Read the latest on these important industry issues for Alberta livestock producers.

Grazing Lease Management During Drought

The severity of drought conditions, particularly in Southern Alberta, will affect grazing options for livestock producers. These three fact sheets provide landowners with information on rangeland health and litter reserves.

Code of Practice For Care and Handling of Beef Cattle

The ABP supports responsible animal care and handling. The booklet "Recommended code of practice for the care and handling of farm animals: Beef cattle edition" outlines the key elements of all aspects of animal care and handling throughout the beef industry chain of production. Free copies of the booklet are available by contacting the ABP office or you can Download it Here.

Should I transport this animal?

Recognizing when an animal may be transported, transported with special provisions directly to a veterinarian or to an abattoir, or is unfit for transport, is important to ensure the best standards of animal care.

Humane Handling Guidelines for Beef Cattle

Animal Transport Record Fillable Form

VBP+ Transfer of Care Document

Use this Decision Tree and the advice of your veterinarian to determine when it is acceptable to transport an animal.

If an animal is unfit for transport, it may be salvageable through on-farm emergency slaughter. There are currently two available options to ensure the humane treatment of animals and alignment with the provincial Meat Inspection Act.

Inspected Meat

To qualify as “Inspected Meat,” an appointed meat inspector (usually a veterinarian) must preform an ante-mortem inspection of the animal prior to emergency slaughter (humane stunning and bleeding) at the farm or feedlot. The carcass must then be transported, in a manner that protects it from contamination or spoilage, to a Provincially Licensed Abattoir for evisceration and further processing. The carcass must be delivered to the abattoir within two hours of slaughter and receive a post-mortem (PM) inspection. The PM inspection can be done by either the appointed inspector or by a Meat Inspection Branch Inspector. Once approved, the product is stamped as inspected and is then legal to sell. Note that the appropriate forms must be completed by the appointed inspector on farm or feedlot and these forms will need to accompany the carcass to the licensed facility. Professional fees to engage an appointed inspector are at the discretion of the provider.

Uninspected Meat

Only the animal owner and their direct household can consume this meat. It is illegal to sell uninspected meat. In this case, a licenced mobile butcher or the owner at the farm or feedlot can slaughter the animal. The carcass can then be transported to a facility to be processed. It must arrive clean and free from contamination. The processor is required to keep the carcass separate from any inspected products and mark it as “UNINSPECTED NOT FOR SALE.”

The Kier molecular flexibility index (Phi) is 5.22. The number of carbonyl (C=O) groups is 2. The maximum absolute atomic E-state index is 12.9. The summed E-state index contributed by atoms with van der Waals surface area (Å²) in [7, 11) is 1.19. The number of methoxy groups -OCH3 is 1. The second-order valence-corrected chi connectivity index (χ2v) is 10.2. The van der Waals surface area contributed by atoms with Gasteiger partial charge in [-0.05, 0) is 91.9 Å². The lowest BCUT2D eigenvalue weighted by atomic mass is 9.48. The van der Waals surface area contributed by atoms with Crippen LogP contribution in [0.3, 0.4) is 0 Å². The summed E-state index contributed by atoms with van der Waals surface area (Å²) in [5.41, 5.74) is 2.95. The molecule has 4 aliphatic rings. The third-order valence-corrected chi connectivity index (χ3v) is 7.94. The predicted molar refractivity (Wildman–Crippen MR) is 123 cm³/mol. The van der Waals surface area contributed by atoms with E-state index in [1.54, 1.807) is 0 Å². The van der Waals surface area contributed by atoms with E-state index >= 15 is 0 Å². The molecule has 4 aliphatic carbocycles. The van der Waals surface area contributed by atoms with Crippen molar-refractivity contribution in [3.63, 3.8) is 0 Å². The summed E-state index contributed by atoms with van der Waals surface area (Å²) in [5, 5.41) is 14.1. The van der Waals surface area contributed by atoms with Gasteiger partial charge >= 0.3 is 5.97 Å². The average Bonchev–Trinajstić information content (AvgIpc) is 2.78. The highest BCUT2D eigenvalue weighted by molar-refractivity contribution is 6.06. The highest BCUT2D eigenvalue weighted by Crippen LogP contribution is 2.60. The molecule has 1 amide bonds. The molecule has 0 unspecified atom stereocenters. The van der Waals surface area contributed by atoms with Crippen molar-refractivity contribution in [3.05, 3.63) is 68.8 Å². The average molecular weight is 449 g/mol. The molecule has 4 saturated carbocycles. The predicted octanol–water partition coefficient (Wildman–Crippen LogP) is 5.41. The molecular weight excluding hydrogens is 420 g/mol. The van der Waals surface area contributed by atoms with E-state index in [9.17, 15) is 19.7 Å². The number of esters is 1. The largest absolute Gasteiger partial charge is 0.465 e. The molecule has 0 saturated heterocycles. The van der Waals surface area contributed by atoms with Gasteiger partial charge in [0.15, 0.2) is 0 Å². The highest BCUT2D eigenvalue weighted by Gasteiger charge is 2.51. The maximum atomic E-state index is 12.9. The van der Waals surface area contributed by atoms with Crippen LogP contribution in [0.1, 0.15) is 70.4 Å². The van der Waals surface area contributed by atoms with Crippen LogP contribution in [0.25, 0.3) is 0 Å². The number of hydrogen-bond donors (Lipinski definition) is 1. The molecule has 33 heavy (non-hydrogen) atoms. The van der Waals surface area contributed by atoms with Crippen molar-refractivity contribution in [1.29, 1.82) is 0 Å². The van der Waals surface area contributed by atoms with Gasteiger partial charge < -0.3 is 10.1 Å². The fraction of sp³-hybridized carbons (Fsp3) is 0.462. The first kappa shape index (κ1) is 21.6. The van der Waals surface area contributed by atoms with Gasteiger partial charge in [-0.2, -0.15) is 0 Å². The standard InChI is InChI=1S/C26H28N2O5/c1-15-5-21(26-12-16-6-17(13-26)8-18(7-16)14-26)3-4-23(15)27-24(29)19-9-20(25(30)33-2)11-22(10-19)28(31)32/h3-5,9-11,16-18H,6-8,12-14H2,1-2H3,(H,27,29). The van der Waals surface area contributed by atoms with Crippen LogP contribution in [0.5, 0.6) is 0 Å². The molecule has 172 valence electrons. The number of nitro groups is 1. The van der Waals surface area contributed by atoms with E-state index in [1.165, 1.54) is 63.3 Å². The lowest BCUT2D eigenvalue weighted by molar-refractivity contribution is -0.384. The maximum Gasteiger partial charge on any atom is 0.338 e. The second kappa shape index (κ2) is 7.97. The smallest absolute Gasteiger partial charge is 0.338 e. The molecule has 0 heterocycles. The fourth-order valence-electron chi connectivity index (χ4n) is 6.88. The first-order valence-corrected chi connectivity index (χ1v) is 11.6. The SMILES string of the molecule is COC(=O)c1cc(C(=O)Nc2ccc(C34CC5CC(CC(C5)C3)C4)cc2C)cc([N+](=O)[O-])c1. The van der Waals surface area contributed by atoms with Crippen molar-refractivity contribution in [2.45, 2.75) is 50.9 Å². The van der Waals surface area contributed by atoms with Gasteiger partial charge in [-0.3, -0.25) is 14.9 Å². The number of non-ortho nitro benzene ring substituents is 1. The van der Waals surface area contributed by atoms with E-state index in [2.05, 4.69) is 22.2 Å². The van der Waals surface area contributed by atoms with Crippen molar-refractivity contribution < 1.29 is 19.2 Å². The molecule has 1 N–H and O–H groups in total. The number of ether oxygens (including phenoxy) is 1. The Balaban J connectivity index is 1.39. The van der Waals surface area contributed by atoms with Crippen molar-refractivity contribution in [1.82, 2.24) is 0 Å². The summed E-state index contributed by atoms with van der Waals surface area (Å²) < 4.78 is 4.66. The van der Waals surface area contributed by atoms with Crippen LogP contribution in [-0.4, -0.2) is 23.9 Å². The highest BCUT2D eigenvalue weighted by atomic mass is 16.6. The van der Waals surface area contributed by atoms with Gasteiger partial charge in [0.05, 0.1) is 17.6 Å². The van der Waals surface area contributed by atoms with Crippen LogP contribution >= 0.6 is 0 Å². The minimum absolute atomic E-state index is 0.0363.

For more information about emergency on-farm slaughter, including a list of appointed inspectors, abattoirs, and mobile butchers in your area, contact the following regional meat inspection offices: Airdrie 403-948-8514, Edmonton/Grande Prairie 780-427-7011, Vermilion 780-853 8113 and Lethbridge 403-382-4261, or toll-free by first dialing 310-0000. 

Video Ante-Mortem Inspection (VAMI)

The VAMI program allows for an ante-mortem inspection by video for animals that cannot be transported to an abattoir so that they may be humanely slaughtered on site.


Species that can be slaughtered under the VAMI program are limited to domestic livestock including beef and dairy cattle, bison, cervids, hogs, sheep, lamb and goats. VAMI can be performed only under the following circumstances:

  • an animal is unfit for transport
  • an animal is compromised and cannot be transported without resulting in additional suffering
  • an animal is difficult to transport (in other words, it cannot be loaded or transported without endangering itself, another animal, or a person)
  • an animal has escaped (provided they are contained in order for a suitable video ante-mortem inspection to be performed)
  • any other circumstances prescribed and published by the Director

More information is available at

Livestock Disposal

Handling Deadstock

Pros and cons of five different livestock disposal methods, along with directions on how to properly compost deadstock can be found at

Livestock Biosecurity

Foreign Animal Disease (FAD) can have a devastating effect on the health and welfare of livestock and on the economic viability of livestock operations. The Canadian Cattlemen's Association Biosecurity Standard and Implementation Manual can be found here:

Cattle Wintering Sites - Managing for Good Stewardship

Assessment and Design Tool: A Guide to Selecting and Managing a Wintering Site in Western Canada
Developed in cooperation with Alberta Agriculture, Food and Rural Development and PFRA. View the PDF document at Alberta Agriculture Food and Rural Development. Copies are available free of charge for Alberta cattle producers from the ABP office. 

Emergency Preparedness

As a rural Albertan you need to protect your animals from risks posed by natural disasters and other emergencies including: collapsed barns, extreme weather, flooding, and dehydration. Download the PDF Preparedness pamphlet. Preparing the Alberta Beef Sector for Disease-Related Sector-Wide EmergenciesWhile emergencies are nearly impossible to predict, there are things you can do to minimize the impact. The producer handbook below has been developed to help producers plan, prepare, and respond to disease-related events that create a sector-wide emergency. We all have a role to play in protecting and strengthening our industry. As industry experts, with boots in the dirt, producers and their staff are the first line of defence in an emergency situation. Download the Producer Handbook Watch the video on AFAC large animal emergency rescue